Why is this such a problem in large organisations? You can’t imagine a tech start-up stopping its staff from installing whatever is needed to get the job done. The assumption that CTOs have made is that giving all users the power to change their screensaver or execute scripts will mean someone will eventually harm the organisation (for example, through unintentionally deleting someone else’s data or releasing something publicly that should have been private). Or perhaps it’s just that enterprise IT doesn’t give the fine-grained control needed to empower staff to be productive—perhaps it’s that the systems that CTOs of large organisations can buy are either locked down, or they are not; there’s no customisability. In any case, the fact that large organisations harbour a very large and heterogeneous set of IT users is behind the need for policies and processes that stop people installing the software they need or changing settings to get things done. One size fits all, and the system is crafted around minimising risk rather than maximising productivity. What makes the trade-off much harder is that safety breaches and computing accidents are very countable and discoverable, but lost productivity from innovations that didn’t happen are not.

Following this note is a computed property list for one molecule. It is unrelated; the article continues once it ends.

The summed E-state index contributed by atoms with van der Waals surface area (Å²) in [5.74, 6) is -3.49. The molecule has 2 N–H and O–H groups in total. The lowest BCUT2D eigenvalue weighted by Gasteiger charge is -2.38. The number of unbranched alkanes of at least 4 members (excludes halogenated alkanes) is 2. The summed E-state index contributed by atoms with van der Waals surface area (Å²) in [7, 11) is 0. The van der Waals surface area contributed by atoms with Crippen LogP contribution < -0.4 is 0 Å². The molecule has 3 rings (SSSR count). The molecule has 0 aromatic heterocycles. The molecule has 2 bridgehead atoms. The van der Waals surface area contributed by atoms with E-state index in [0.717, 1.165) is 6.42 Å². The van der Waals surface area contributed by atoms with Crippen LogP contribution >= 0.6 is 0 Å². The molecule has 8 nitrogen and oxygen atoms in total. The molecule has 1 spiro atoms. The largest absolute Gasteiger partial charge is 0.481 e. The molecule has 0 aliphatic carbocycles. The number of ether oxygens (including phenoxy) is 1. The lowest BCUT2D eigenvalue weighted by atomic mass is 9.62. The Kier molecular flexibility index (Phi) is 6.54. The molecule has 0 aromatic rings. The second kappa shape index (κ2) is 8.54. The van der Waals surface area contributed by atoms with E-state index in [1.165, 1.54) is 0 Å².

The locked down nature of enterprise IT presents a real challenge for anyone trying to make their organisation more efficient using data science (or any other innovation for that matter). Want to deploy a dashboard? Hard. Want to deploy a machine learning model? Very hard. Want to ensure everyone has the same code environment for a training course? Tricky, especially if you’ve got people who have different ‘home’ IT because they’re drawn from different units from across the enterprise, each with their own variant of the IT. Even downloading the software to build a machine learning model is nigh on impossible in a locked-down Windows ecosystem: installing Python is often blocked or requires a call to a service desk; installing packages is often blocked and, even when a package delivery solution is in place, it may not work as intended; some packages are frequently blocked from running because they require on-the-fly compilation (PyMC, for example); and then many frameworks do not work on Windows itself. (Windows Subsystem for Linux is not a silver bullet for these problems.) Even the basic automation of scripts and so on is more tricky on Windows, assuming that you are able to run scripts. As the final cherry on the cake, Microsoft Outlook blocks .py files as they might be harmful (though please put your code under version control rather than emailing it around).